As the guardian of $120 billion of assets, Franklin Templeton’s bond maestro, Michael Hasenstab, at the ripe old age of 37, has built himself a rock solid reputation as one of the finest bond managers in the world, but what makes him tick?
His skill as a manager is widely known but what is he really like? This is what I set to find out but admittedly ended up feeling slightly frustrated.
Hasenstab, you see, does self-effacing charm like nobody’s business but at times you almost will him to be a bit of a diva, more cut-throat, or for a man with such huge assets at his disposal, at least have a hint of arrogance about him. But with every attempt to grab him off-guard, to scratch beneath the surface, he outmanoeuvres you, coming back with a response so relentlessly on-message that you cannot help but admire him.
This it seems is man who politely refuses to mix business with any talk of pleasure, a comforting thing to hear as an investor but hardly music to a journalist’s ears.
The next Bill Gross?
The Templeton Global Bond fund he runs saw $16 billion of net inflows over the course of 2010 alone, a considerable achievement in itself, but this is just the half of it with Hasenstab as when his Global Total Return and Emerging Market Bond strategies are tallied up too, his power and indeed influence as a bond investor is second only to that of Bill Gross, founder of Pimco.
Having obtained his undergraduate degree in international relations and political economy at Carleton College in Minnesota, Hasenstab joined Franklin Templeton in 1995 first working as an emerging market sovereign credit analyst and aside from taking a leave of absence to complete a PhD in economics at the Australian National University, has been with the company ever since.
Speaking from the firm’s headquarters in San Mateo, California, just south of San Franciso, Hasenstab is philosophical on the trials and tribulations of managing assets on such a large scale.‘In terms of how one feels responsible, I think you feel that whether it’s a 100 million or a 100 billion that you’re managing, they are all equally important assets as they’re people’s retirements, they are people’s savings. So that equation doesn’t change.’
Crediting the 'point people'
He is, however, under no illusion that he has reached such lofty heights through his own merit alone and is quick to flag up the ‘point people’ who have become pivotal to the success of the funds as assets have swollen, saying: ‘Some of the scope of what we needed to build did change with growth, so a big effort was made to expand the team bringing in Sonal Desai as director of research and other portfolio managers to help with the capacity issue. The day-to-day is the integration of the research team, coordinated by Desai, it’s great when you have a good research network but you want to make sure all the information is filtering in, so she has been a great addition to the team.’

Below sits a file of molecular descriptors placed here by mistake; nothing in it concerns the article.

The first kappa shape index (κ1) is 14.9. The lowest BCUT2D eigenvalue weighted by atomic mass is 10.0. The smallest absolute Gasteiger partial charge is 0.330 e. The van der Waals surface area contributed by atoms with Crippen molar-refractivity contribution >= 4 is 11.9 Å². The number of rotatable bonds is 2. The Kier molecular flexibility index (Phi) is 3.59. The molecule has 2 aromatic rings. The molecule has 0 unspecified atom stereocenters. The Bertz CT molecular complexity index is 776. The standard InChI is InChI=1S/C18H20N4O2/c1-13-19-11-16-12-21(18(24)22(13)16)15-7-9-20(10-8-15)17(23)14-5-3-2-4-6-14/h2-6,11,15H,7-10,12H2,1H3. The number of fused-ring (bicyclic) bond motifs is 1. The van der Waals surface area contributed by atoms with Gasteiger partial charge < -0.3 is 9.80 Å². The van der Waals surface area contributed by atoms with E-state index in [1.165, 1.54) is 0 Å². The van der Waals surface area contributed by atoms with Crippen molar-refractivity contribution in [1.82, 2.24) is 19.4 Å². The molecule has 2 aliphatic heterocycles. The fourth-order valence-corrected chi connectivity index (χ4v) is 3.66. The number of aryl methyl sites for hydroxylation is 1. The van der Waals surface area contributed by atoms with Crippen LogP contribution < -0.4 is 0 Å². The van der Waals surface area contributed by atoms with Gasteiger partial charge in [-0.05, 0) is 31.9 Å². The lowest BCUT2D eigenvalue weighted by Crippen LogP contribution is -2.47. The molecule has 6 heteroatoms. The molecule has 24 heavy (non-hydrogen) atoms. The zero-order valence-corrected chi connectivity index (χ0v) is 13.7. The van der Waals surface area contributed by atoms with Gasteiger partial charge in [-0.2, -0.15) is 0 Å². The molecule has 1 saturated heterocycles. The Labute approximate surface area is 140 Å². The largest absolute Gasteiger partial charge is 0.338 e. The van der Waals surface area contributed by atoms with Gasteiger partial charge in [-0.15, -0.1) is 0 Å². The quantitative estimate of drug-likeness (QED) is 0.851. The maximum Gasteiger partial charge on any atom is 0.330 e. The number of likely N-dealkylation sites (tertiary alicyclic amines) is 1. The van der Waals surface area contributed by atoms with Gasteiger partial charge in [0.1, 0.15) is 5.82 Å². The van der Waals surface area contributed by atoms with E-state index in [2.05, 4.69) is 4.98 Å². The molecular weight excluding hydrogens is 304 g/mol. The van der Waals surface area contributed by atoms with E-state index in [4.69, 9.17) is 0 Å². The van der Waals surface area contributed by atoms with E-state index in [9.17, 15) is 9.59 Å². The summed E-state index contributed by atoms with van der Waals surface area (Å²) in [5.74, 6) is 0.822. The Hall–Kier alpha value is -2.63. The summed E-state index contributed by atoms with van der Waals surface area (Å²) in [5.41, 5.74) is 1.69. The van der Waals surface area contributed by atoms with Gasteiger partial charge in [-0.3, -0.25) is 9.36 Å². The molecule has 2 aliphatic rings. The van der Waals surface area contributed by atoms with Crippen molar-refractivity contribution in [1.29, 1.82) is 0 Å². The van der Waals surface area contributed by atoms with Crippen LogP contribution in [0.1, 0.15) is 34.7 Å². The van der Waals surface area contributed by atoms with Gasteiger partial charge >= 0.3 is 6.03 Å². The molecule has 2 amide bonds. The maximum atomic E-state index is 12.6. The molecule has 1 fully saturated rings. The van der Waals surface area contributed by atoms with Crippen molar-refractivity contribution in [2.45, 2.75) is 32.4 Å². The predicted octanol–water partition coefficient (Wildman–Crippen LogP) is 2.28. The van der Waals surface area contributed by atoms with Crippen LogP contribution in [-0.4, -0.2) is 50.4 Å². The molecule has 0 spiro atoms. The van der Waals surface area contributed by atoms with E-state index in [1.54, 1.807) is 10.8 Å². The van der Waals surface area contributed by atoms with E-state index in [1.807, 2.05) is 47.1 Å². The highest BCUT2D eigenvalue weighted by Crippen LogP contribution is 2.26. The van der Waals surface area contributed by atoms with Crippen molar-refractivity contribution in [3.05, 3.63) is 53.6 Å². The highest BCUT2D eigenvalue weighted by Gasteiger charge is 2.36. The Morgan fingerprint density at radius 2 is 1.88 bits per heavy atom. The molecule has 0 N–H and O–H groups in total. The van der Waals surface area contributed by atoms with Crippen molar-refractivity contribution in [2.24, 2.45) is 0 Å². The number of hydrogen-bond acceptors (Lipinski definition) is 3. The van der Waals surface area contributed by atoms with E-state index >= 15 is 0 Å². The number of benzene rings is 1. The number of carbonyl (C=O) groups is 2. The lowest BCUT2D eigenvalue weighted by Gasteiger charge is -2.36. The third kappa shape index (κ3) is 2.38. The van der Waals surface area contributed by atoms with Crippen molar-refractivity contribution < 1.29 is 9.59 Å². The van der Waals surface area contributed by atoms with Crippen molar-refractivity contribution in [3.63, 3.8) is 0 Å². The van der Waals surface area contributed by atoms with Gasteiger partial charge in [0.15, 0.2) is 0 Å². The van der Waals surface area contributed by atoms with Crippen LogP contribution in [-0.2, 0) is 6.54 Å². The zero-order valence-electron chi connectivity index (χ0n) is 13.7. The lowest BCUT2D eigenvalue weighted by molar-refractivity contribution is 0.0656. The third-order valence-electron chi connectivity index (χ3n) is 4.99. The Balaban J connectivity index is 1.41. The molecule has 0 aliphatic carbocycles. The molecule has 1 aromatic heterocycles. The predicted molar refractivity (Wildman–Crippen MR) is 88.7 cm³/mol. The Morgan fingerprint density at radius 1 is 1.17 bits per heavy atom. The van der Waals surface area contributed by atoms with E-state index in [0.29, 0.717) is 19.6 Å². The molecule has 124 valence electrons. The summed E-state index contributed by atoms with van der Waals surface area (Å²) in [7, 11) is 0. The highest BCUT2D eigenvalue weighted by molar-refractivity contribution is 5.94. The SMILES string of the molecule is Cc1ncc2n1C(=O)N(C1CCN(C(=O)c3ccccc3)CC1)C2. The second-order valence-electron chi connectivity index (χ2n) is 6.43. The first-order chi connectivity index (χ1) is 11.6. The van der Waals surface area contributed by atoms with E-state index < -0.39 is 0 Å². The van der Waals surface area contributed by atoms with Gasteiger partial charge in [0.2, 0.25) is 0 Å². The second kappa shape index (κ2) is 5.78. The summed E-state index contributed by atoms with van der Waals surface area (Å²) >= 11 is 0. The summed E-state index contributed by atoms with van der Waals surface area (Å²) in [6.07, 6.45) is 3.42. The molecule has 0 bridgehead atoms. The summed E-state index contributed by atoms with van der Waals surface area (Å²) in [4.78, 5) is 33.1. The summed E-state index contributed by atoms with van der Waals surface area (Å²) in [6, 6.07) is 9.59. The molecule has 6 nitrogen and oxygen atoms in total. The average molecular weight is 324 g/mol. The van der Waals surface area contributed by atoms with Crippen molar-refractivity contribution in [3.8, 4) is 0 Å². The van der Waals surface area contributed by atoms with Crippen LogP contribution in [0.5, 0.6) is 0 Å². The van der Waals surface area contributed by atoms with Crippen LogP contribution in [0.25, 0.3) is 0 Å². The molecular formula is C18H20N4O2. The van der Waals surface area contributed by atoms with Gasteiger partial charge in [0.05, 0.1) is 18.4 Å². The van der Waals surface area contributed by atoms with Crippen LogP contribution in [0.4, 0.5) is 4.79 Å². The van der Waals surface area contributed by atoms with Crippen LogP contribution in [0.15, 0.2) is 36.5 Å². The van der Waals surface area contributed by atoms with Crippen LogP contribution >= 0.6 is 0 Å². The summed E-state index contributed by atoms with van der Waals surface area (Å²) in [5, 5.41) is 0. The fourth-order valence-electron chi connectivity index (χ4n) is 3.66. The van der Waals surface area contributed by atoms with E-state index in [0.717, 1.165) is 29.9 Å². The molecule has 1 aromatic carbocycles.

He added: ‘We have some other portfolio professionals who are helping to build our separate account business so Canyon Chan is a portfolio manager that helps makes sure we’re instituting our strategies across all of our separate accounts, while Laura Burakreis helps with emerging market debt.’
But for Hasenstab, the single most important weapon in the team’s armoury is its meticulous country research. ‘It really all comes down to the country research and the macro research, that’s what we really all spend our time on, travelling to these counties, the analysts go out, I go out, there’s no substitute for in-person meetings, being on the ground in these various locations and comparing what you learn on the ground versus what you’re seeing in central bank and International Monetary Fund reports and really challenging from both sides. That’s what really is the core of what we do,’ he says.
So what’s the upshot of all the globetrotting? What is his view of the world and how will he be positioning his funds accordingly?
‘My favoured regions are the ones we can make money in,’ Hasenstab says candidly. ‘What interests the whole team is; where is there an imbalance? Whether it’s in Brazil, Sweden, Indonesia, it really doesn’t matter. Identifying that macro imbalance and seeing how we can position an investment to take advantage of a readjustment there, that’s what we do best.’
US treasuries a no-go
So perhaps to narrow it down, an area where he’s certain he won’t be making money is US treasuries. ‘We have a 0% allocation. I think the combination of monetary and fiscal policy in the US, relative to the state of the economy, is too expansionary,’ he says. ‘There’s a lot of talk about the need for fiscal reforms but there’s no realistic proposal to do anything like, for instance, what the UK has done in terms of really tackling the structural problem. All the budget solutions at this point are really discretionary spending at the margins which will have very little impact on the real deficit.’
In contrast, he has been impressed by China’s ‘intelligent’ approach to economic liberalisation, and is encouraged by its decision to issue yuan bonds out of Hong Kong, a move he thinks will open markets further and enable him to scale up his investment in the region.
‘Markets continue to open, there was a brief spate of capital controls but none of them really reversed the decade-long progress to open markets and China probably is the big one over the next decade. Hong Kong is really the petri dish for the financial reforms China wants to make. China tries things out there, it builds the infrastructure. I think it’s a very intelligent way to go about financial reform and clearly China is sending signals that it wants the yuan to be an international, global currency. It’s just a matter of time,’ he says.